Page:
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Acta Medica Medianae
Vol. 45
Number 1, Januar, 2006
UDK 61
YU ISSN 0365-4478


Miloš Filipović
Pulmonary Clinic
Dr Zoran Djindjic Street
18000 Nis, Serbia and Montenegro
Tel.:018/ 233-355
E-mail: milosfilip@yahoo.com



Copyright 2006 by Faculty  of Medicine, University of Nis


 Milos Filipovic 1, Boris Djindjic 2 and Snezana Cekic 3

Pulmonary Clinic of Nis1
Institute of Pathofiziology of the Faculty of Medicine of Ni

Institute of Fiziology of the
Faculty of Medicine of Nis3

 Chronic obstructive pulmonary disease (COPD) is an obstructive pulmonary disorder which is characterized by limitation of expiratory airflow that is not fully reversible. The airflow limitation is usually progressive and is associated with an abnormal inflammatory response of the lungs to noxious particles or gases, primarily caused by cigarette smoking. The inflammatory process associated with COPD is characterized by increased number of activated alveolar macrophages, neutrophils, CD8+ cytotoxic T lymphocytes, B lymphocytes and CD4+ T lymphocytes, and the release of numerous inflammatory mediators (leukotrienes, cytokines, growth factors, chemokines, oxidants and proteases). Chronic inflammation causes remodeling of the small airways with the luminal obstruction due to increased mucus production and thickened walls due to edema and collagen formation that cause fibrosis and narrowing of small airways. Persistent inflammation also leads to destruction of lung tissue, loss of alveolar attachment to the small airways, and decreased lung elastic recoil. Although COPD affects the lungs, it also produces significant systemic consequences. Acta Medica Medianae 2006:45(1):73–81.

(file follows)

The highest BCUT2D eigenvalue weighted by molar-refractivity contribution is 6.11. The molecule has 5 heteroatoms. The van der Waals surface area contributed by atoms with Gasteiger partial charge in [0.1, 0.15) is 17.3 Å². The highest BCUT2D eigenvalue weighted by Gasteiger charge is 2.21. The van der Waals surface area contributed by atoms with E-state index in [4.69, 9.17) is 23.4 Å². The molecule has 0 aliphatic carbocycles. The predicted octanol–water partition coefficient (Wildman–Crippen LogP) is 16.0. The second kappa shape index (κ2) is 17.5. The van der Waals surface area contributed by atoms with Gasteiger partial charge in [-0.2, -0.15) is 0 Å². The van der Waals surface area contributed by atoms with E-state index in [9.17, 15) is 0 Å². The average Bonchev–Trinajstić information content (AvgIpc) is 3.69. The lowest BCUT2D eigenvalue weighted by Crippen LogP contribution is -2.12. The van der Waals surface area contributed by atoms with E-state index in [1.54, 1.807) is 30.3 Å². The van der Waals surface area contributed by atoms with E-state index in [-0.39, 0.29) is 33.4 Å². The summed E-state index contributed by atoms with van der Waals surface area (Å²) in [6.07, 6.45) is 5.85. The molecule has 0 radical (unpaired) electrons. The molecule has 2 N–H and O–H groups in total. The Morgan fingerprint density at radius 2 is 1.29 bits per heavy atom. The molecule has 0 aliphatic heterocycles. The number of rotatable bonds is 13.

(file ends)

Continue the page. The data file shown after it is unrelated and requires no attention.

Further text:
Key words: bronchitis, emphysema, cigarette smoking, protease, matrix metalloproteinases, oxidative stress, alveolar macrophage, neutrophil, cytokine, mucociliary